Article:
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How do antihistamines work to treat allergies?

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When you are exposed to an allergen -- for example ragweed pollen -- it triggers your immune system. People with allergies demonstrate an exaggerated immune response. Immune system cells known as "mast cells" release a substance called histamine, which attaches to receptors in blood vessels, causing them to enlarge. Histamine also binds to other receptors causing redness, swelling, itching, and changes in secretions. By blocking histamine and keeping it from binding to receptors, antihistamines prevent these symptoms.

From: Allergy Medications WebMD Medical Reference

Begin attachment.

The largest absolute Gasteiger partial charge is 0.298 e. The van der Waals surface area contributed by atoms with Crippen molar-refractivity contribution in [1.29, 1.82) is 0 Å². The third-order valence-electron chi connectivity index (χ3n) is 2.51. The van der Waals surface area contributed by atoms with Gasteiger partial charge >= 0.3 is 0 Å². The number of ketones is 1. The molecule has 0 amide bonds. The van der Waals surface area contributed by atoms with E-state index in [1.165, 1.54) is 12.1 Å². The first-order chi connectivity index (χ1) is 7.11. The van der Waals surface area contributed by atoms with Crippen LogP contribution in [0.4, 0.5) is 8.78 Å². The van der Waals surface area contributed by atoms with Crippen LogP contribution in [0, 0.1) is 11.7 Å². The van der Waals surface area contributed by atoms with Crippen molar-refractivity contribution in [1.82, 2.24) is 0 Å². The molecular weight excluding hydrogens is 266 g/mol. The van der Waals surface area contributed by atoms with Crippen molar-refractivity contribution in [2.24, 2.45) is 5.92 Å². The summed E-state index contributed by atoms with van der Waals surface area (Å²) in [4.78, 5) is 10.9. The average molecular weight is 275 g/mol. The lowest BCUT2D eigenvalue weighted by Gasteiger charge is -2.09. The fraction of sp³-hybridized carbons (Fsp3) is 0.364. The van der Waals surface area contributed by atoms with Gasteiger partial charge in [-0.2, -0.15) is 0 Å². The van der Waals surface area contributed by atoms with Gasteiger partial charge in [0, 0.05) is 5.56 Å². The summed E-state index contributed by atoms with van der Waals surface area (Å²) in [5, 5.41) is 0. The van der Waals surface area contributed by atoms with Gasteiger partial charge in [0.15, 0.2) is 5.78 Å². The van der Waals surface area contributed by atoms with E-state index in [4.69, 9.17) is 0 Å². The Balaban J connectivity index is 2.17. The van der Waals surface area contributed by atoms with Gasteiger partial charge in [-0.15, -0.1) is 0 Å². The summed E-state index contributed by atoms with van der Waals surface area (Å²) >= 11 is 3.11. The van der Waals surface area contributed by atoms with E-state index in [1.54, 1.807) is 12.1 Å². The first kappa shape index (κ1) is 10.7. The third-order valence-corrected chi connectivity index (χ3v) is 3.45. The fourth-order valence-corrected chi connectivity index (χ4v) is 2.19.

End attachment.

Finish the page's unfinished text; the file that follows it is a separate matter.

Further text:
SOURCE: 

American Academy of Allergy, Asthma and Immunology.

FDA. News release.

Sanofi-aventis U.S. News release. 

UpToDate.com. “Patient information: Allergic rhinitis (seasonal allergies) (Beyond the Basics).”

Reviewed by Arefa Cassoobhoy on May 3, 2017

SOURCE: 

American Academy of Allergy, Asthma and Immunology.

FDA. News release.

Sanofi-aventis U.S. News release. 

UpToDate.com. “Patient information: Allergic rhinitis (seasonal allergies) (Beyond the Basics).”

Reviewed by Arefa Cassoobhoy on May 3, 2017

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What are the side effects of antihistamines for allergies?

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